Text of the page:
This preprocessing requires a costly compute infrastructure and is both time-consuming and error-prone. Requiring researchers to process dMRI data on their own introduces both a practical barrier to access and an extra source of heterogeneity into the data, devaluing its scientific utility. We provide the preprocessed data as a transparent and open resource, thereby reducing barriers to data access and allowing researchers to spend more of their time answering questions in brain development and psychopathology rather than recapitulating preprocessing.

In addition to requiring extensive preprocessing, dMRI data must be thoroughly checked for quality. dMRI measurements are susceptible to a variety of artifacts that affect the quality of the signals and the ability to make accurate inferences from them. In small studies, with few participants, it is common to thoroughly examine the data from every participant as part of a quality control (QC) process. However, expert examination is time consuming and is prohibitive in large datasets such as HBN. This difficulty could be ameliorated through the automation of QC. Given their success in other visual recognition tasks, machine learning and computer vision methods, such as convolutional deep artificial neural networks or “deep learning”21, are promising avenues for automation of QC. However, one of the challenges of these new methods is that they require a large training dataset to attain accurate performance. In previous work, we demonstrated that deep learning can accurately emulate expert QC of T1-weighted (T1w) anatomical brain images22. To obtain a large enough training dataset of T1w images in our prior study, we deployed a community science tool that collected quality control scores of parts of the dataset from volunteers through a web application. The scores were then calibrated using a gold standard expert-scored subset of these images. A deep learning neural network was trained on the calibrated and aggregated score, resulting in very high concordance with expert ratings on a separate test dataset. We termed this approach “hybrid QC”, because it combined information from experts with information from community scientists to create a scalable machine learning algorithm that can be applied to future data collection.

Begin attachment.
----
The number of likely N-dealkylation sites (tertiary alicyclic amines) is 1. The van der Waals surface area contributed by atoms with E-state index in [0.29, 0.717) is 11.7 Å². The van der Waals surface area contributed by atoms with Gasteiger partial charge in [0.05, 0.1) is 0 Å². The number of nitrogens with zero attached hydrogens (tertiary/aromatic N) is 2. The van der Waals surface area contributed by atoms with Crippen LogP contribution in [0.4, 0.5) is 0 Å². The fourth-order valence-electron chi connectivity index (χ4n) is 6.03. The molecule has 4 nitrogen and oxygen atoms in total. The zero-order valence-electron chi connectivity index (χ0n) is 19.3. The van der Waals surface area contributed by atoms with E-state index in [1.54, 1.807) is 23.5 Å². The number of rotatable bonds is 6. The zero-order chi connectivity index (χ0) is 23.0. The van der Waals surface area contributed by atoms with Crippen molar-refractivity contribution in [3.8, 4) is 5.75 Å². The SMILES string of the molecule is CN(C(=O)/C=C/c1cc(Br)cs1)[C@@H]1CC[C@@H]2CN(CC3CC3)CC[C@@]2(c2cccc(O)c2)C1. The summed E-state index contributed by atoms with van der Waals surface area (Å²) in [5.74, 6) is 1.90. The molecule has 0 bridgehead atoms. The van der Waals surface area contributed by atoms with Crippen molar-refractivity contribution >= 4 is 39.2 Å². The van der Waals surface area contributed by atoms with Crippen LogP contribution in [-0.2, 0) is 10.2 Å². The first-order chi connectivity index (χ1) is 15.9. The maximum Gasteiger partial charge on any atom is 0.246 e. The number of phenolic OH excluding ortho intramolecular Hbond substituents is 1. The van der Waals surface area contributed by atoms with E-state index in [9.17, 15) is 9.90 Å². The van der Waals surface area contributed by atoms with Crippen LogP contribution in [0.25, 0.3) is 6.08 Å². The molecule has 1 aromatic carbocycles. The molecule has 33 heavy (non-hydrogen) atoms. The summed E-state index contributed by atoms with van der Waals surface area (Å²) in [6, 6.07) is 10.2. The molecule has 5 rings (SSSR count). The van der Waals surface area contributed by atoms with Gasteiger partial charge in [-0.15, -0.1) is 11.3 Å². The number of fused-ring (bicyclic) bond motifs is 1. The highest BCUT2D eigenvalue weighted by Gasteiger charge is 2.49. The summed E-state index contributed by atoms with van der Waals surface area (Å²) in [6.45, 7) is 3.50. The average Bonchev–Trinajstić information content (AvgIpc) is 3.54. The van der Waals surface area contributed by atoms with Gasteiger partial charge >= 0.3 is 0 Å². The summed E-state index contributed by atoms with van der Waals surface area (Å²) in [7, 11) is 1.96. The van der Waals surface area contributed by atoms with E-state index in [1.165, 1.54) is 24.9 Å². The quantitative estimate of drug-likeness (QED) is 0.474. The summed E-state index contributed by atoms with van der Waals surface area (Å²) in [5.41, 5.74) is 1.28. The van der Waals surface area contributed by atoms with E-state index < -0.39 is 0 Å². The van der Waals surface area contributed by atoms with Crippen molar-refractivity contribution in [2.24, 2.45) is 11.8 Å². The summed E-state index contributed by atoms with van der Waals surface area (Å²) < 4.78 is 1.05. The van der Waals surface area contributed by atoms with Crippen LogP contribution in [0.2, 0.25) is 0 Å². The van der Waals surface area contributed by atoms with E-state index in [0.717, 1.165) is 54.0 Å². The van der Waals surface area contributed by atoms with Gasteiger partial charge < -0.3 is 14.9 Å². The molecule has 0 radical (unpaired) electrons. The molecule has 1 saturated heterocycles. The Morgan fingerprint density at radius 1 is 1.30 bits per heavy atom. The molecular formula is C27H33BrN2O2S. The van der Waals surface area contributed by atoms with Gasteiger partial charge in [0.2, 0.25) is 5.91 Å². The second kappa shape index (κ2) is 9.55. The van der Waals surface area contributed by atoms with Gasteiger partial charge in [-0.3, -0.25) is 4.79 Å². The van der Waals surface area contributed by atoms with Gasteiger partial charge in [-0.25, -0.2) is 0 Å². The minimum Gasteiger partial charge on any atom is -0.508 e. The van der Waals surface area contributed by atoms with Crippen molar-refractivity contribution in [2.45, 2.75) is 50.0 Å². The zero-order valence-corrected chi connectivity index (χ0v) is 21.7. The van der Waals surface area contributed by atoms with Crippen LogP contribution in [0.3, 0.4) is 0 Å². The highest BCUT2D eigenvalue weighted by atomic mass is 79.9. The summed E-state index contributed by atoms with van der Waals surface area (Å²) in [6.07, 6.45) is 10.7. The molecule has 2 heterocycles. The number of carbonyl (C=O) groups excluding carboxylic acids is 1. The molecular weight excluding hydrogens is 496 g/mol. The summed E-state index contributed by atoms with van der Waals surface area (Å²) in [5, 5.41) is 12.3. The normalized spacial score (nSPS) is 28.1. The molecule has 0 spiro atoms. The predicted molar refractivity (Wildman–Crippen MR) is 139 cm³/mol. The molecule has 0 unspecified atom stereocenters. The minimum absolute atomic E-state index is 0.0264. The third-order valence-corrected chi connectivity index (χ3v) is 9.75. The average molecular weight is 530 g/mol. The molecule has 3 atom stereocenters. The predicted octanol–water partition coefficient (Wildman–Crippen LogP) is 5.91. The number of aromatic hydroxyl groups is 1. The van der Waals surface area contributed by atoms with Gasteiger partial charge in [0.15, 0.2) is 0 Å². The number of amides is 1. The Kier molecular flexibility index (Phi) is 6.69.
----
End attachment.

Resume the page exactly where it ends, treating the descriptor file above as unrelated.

However, the hybrid QC proof-of-concept left lingering questions about its applicability to other datasets because it was trained on a single-site, single-modality dataset. Here, we expand the hybrid-QC approach to a large multi-site dMRI dataset. Moreover, one of the common critiques of deep learning is that it can learn irrelevant features of the data and does not provide information that is transparent enough to interpret23,24,25. To confirm that the hybrid-QC deep learning algorithm uses meaningful features of the diffusion-weighted images (DWI) to perform accurate QC, we used machine learning interpretation methods that pry open the “black box” of the neural network, thereby highlighting the features that lead to a specific QC score26,27.